Thursday, November 21, 2013


Ruffed Grouse-Vancouver Island
November, where to begin? Failing to see the Great-crested Flycatcher? And an epic 4 day journey to Port Hardy? The complete lack of any rarities from the 2nd of November up until the last week?
To say this November was unexpectedly dull is an understatement. Last year, British Columbia had, in no particular order: Cave Swallow, Blue-gray Gnatcatcher, Brown Pelican, Citrine Wagtail, and Elegant Tern all showing up for multiple days.

Western Gull-Ferry Terminal

Western Meadowlark-Port Hardy Airport

This year, we had a Great-crested Flycatcher (which I tried for and missed) and an Ash-throated Flycatcher that spent 2 days in Prince George; I seriously considered going for it, but it was not seen after November 2nd, probably because Prince George is not a good place for a Flycatcher to be fly-catching in November. 

Female hooded mergansers-Port Hardy

Shell Creek

Kalamalka Lake unsuccessful search for LBGU

I don't really have any epic stories of tracking down birds, which is the usual for this blog, and all I can really say is I have been digging down deep and working hard to find anything I can. Right now, there are maybe 4 birds that I can get. These include: Sharp-tailed Grouse, which I have already tried for on several occasions between Merrit and Kamloops; Lesser Black-backed Gull, of which, according to reports, there may still be one residing somewhere between Penticton and Vernon; Hoary Redpoll, which hasn't shown up in BC yet this winter, but hopefully does shortly. How I will chase it down, short of flying to Fort St. John, I don't really know. I've looked into flying and its 500 dollars round trip. At this point, I am debating on whether this is something I want to do or not. 

Fox Sparrow-Englishman Estuary

Fox Sparrow-Englishman Estuary

The fourth bird was Glaucous Gull, which I managed to see last Thursday, finding one amongst the thousands of Gulls around the Chehalis estuary. 

I also managed to find Red Phalarope on my trip to Pt. Hardy where I was scoping out the ocean from the Kelly Wharf in Sayward. I had been checking out the Alcids and Boneparts gulls when a small flock of shorebirds came whizzing by. Soon, they landed in the water and there was no doubt they were Phalaropes. That was a nice win for me, as I was maybe the only one who didn't spot one Red Phalarope on the Pelagics.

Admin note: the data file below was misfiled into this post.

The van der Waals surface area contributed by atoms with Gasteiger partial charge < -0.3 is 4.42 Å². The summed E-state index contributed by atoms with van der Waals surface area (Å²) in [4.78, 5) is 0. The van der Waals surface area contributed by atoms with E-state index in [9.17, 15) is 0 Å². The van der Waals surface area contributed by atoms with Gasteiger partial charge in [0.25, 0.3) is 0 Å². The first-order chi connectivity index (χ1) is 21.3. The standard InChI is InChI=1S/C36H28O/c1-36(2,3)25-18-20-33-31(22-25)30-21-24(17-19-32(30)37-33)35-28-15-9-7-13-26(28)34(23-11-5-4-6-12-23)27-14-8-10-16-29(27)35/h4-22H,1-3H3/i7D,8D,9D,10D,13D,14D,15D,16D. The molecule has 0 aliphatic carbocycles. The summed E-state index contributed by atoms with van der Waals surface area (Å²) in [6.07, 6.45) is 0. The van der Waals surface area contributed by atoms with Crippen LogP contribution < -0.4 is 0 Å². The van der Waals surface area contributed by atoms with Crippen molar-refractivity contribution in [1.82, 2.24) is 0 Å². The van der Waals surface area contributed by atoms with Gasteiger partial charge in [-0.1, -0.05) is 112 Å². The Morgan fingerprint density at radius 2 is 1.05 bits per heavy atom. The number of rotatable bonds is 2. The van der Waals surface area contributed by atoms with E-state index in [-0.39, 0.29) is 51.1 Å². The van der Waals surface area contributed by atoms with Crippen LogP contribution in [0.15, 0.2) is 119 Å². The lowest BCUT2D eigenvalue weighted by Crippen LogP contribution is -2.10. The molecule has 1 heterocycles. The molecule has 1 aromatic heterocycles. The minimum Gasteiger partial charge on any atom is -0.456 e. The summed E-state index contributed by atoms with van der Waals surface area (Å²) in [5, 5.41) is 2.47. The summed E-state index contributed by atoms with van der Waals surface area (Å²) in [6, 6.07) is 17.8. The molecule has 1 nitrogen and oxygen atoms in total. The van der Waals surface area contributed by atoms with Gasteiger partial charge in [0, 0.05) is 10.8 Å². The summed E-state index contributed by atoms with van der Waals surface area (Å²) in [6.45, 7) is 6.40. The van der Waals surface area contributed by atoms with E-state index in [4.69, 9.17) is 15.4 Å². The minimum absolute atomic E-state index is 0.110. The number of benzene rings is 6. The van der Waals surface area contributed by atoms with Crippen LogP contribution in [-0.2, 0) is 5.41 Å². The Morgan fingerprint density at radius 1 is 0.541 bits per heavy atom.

Probably the craziest thing I've ever seen in my birding days happened while driving from Port Hardy to the Port Hardy airport. As I turned onto the road to the airport, I noticed a falcon like bird flying erratically around the area. At first I figured it was a Kestrel, which would be a weird enough bird way up there. Then I thought, maybe even weirder, a Common Nighthawk. When I pulled over and got my binoculars on the bird, I couldn't believe it: A Leach's Storm Petrel!!! I had already seen one on the pelagic trip, but it was a distant view of a few seconds. This time I got to savour the looks. It was buoyantly floating above the fir trees. it was definitely an unexpected surprise. 

Sunset Port Hardy

Ferry to Malcom Island

And the other bird I've added kind of felt a little dirty: American Black Duck. These ducks were introduced near Nanaimo in the 60's and have dwindled into almost nothingness since. Most of them have hybridized with Mallards, thus making finding a pure one more and more difficult. I wasn't planning on even looking for one, but Russ Cannings had found a few pure looking ones, and since he and Mike Toochin both counted the Yellow point birds on their big years, I decided I might as well have a look.

The pond they were in was filled with ducks, including many American Black x Mallard hybrids, but among them I counted 3 that I would consider still as being American Black Duck.What can I say, I was desperate. 
So here I sit at 360 species, still hoping I can see 4 more birds and be at least number two in Big Years for BC. I think I might have to write a letter to Santa Claus asking for a Rustic Bunting and Red-faced Cormorant. Maybe I will go write that letter now.

Take care

Cooper's Hawk-Goose Spit

Ruffed Grouse

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